Federal Appeals Court Refuses to Reconsider Decision Upholding 60-Year-Old Ban on Expressive Activity on U.S. Supreme Court Plaza

Posted: November 6, 2015 in Uncategorized
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Screen Shot 2015-09-01 at 9.56.09 AMWASHINGTON, DC — A federal appeals court has summarily rejected a request that it reconsider its ruling that a 60-year old federal statute criminalizing expressive First Amendment activity on the Supreme Court plaza is “reasonable” and does not violate the First Amendment, setting up an appeal to the U.S. Supreme Court.

The U.S. Court of Appeals for the District of Columbia denied without explanation a petition for rehearing filed by The Rutherford Institute in Hodge v. Talkin, in which Institute attorneys pointed out that the ruling by a three-judge panel of the Court upholding the ban on speech on the plaza conflicts with earlier decisions construing a nearly-identical statute. The panel decision reversed a lower court decision finding the ban to be “repugnant” to the Constitution and “unreasonable, substantially overbroad, and irreconcilable with the First Amendment.” Rutherford Institute attorneys filed the lawsuit on behalf of activist Harold Hodge, who was arrested while standing silently in front of the U.S. Supreme Court on a snowy day wearing a sign voicing his concerns about the government’s disparate treatment of African-Americans and Hispanics.

“Through a series of carefully crafted legislative steps and politically expedient court rulings, government officials have managed to disembowel this fundamental freedom, rendering the First Amendment with little more meaning than the right to file a lawsuit against government officials,” said constitutional attorney John W. Whitehead, president of The Rutherford Institute and author of Battlefield America: The War on the American People. “Ironically, when we appeal this case, it will be the justices of the U.S. Supreme Court who will eventually be asked to decide the constitutionality of their own statute, yet they have already made their views on the subject quite clear.”

On January 28, 2011, Harold Hodge quietly and peacefully stood in the plaza area near the steps leading to the United States Supreme Court Building, wearing a 3’ X 2’ sign around his neck that proclaimed: “The U.S. Gov. Allows Police To Illegally Murder And Brutalize African Americans And Hispanic People.” The plaza is a place where the public is allowed to gather and converse, and is in all relevant respects like a public square or park where citizens have traditionally met to express their views on matters of public interest. However, Hodge was handcuffed, placed under arrest, and then transported to U.S. Capitol Police Headquarters for violating 40 U.S.C. § 6135, which broadly makes it unlawful to display any flag, banner, or device designed to bring into public notice a party, organization, or movement while on the grounds of the U.S. Supreme Court, thereby banning expressive activity on the Supreme Court plaza. Rutherford Institute attorneys subsequently filed a lawsuit challenging § 6135, and in June 2013 a district court judge struck down the law finding it “plainly unconstitutional on its face.” In response, the government not only appealed that ruling, but the marshal for the Supreme Court—with the approval of Chief Justice John Roberts—issued even more strident regulations outlawing expressive activity on the grounds of the high court, including the plaza. Rutherford Institute attorneys have since filed a related lawsuit challenging the Supreme Court’s more strident regulations.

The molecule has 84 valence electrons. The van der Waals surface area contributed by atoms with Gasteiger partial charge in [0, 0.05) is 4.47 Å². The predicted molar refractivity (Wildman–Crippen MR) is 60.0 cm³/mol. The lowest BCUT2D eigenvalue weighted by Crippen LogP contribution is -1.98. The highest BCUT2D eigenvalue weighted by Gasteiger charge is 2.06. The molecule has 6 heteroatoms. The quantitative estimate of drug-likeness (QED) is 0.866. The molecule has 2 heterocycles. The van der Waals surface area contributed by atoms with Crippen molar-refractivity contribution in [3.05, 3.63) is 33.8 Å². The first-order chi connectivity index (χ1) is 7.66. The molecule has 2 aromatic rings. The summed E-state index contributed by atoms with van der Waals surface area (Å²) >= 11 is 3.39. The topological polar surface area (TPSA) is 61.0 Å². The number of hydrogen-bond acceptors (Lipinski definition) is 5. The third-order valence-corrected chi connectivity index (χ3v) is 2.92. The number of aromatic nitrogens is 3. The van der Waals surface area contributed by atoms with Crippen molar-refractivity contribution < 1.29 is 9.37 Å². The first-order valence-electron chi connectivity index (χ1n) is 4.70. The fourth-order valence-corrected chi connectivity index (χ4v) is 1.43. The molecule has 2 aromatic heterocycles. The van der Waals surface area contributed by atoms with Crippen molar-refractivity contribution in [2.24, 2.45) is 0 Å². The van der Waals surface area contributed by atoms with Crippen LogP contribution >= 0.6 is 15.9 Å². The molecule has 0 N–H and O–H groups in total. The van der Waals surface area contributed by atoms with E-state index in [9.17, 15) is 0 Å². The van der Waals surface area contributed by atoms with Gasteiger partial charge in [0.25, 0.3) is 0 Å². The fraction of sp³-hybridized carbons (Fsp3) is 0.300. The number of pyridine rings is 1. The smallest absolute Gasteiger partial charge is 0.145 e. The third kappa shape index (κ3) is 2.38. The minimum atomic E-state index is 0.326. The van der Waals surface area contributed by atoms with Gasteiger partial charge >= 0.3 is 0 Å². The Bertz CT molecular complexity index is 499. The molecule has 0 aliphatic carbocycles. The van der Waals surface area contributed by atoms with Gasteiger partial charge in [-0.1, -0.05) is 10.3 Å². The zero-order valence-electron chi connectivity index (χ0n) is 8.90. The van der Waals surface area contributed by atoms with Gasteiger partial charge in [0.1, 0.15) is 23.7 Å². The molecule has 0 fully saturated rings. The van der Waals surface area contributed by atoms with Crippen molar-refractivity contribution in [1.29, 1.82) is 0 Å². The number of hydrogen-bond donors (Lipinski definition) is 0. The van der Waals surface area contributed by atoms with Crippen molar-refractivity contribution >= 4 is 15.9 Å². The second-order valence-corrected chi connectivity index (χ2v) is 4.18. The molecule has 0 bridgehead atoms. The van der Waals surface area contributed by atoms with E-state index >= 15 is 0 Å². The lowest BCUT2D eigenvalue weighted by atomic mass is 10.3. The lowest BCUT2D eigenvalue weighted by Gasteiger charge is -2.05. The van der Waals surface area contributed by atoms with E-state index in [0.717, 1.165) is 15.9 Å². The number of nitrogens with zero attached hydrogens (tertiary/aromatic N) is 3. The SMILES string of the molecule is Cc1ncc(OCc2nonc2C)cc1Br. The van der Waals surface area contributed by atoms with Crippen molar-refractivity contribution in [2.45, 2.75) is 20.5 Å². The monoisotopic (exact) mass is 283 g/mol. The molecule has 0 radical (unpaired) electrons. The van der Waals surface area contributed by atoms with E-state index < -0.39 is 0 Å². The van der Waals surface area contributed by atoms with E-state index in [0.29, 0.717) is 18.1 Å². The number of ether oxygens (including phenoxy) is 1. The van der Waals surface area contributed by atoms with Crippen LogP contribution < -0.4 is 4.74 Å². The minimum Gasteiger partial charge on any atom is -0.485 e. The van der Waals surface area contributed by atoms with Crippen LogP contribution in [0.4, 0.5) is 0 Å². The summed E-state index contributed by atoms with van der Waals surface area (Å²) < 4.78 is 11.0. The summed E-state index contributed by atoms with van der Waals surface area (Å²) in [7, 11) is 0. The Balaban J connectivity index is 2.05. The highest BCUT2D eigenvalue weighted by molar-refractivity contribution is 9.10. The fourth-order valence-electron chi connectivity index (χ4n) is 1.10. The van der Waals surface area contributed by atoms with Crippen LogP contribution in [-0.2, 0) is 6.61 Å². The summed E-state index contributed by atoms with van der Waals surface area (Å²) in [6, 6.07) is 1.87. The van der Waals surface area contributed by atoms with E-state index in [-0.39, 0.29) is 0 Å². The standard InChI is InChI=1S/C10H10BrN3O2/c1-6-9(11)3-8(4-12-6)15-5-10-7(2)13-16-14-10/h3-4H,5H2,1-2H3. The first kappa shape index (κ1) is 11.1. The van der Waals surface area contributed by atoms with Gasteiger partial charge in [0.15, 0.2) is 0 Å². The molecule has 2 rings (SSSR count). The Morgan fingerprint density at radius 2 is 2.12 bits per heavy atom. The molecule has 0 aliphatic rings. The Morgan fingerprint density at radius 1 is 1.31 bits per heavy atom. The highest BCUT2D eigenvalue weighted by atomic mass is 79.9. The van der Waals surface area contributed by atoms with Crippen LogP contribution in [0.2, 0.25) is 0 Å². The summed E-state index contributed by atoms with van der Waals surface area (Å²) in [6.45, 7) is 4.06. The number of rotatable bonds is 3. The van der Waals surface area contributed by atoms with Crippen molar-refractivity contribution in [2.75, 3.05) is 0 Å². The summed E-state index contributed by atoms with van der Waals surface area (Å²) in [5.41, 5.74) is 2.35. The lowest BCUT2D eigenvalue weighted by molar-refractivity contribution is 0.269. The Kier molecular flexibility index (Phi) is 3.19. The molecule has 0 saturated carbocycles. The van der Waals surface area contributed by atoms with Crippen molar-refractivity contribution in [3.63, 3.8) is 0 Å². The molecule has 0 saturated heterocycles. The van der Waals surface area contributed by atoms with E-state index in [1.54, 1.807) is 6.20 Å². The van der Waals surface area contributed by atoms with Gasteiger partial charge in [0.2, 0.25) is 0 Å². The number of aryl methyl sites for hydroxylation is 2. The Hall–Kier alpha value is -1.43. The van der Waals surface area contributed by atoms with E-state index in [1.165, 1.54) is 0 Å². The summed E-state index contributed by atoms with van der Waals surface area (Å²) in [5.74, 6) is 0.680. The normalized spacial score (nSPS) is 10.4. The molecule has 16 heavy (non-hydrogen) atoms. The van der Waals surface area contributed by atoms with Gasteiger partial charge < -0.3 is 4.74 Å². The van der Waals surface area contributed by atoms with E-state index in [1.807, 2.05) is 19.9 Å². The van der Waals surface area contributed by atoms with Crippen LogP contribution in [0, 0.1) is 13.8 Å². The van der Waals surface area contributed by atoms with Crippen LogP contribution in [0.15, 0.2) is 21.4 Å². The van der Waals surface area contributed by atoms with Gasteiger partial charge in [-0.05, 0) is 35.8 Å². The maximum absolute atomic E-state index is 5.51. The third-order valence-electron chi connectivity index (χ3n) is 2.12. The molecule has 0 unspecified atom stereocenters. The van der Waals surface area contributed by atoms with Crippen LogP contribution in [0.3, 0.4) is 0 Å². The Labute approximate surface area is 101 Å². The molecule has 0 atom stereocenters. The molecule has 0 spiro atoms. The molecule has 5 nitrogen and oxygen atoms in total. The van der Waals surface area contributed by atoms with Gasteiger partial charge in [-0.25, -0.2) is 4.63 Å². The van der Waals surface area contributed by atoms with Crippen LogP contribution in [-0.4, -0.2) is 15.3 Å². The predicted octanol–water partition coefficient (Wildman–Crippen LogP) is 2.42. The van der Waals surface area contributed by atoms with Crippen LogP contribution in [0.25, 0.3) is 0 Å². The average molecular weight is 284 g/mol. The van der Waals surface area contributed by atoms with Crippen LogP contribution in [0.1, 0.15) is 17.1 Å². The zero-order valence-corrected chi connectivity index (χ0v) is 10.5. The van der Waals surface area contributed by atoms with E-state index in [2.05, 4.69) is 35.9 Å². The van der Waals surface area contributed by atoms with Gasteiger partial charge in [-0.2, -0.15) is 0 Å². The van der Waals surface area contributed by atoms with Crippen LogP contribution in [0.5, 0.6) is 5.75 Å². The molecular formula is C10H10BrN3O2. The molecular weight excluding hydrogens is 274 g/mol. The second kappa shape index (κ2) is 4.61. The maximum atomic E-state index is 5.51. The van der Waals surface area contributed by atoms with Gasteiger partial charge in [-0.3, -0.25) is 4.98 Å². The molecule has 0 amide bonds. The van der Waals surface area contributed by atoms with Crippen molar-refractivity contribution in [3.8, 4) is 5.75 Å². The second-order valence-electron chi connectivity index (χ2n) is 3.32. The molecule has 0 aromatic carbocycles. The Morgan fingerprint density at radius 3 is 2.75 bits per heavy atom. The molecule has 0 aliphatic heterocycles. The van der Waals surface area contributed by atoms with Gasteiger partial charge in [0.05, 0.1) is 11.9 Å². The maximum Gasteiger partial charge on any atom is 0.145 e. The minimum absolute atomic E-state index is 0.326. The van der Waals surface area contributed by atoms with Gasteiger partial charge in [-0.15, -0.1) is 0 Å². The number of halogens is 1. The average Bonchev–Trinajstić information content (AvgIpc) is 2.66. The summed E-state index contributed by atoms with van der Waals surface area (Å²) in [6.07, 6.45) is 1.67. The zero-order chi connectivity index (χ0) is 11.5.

Affiliate attorney Jeffrey Light is assisting The Rutherford Institute with Hodge.

 

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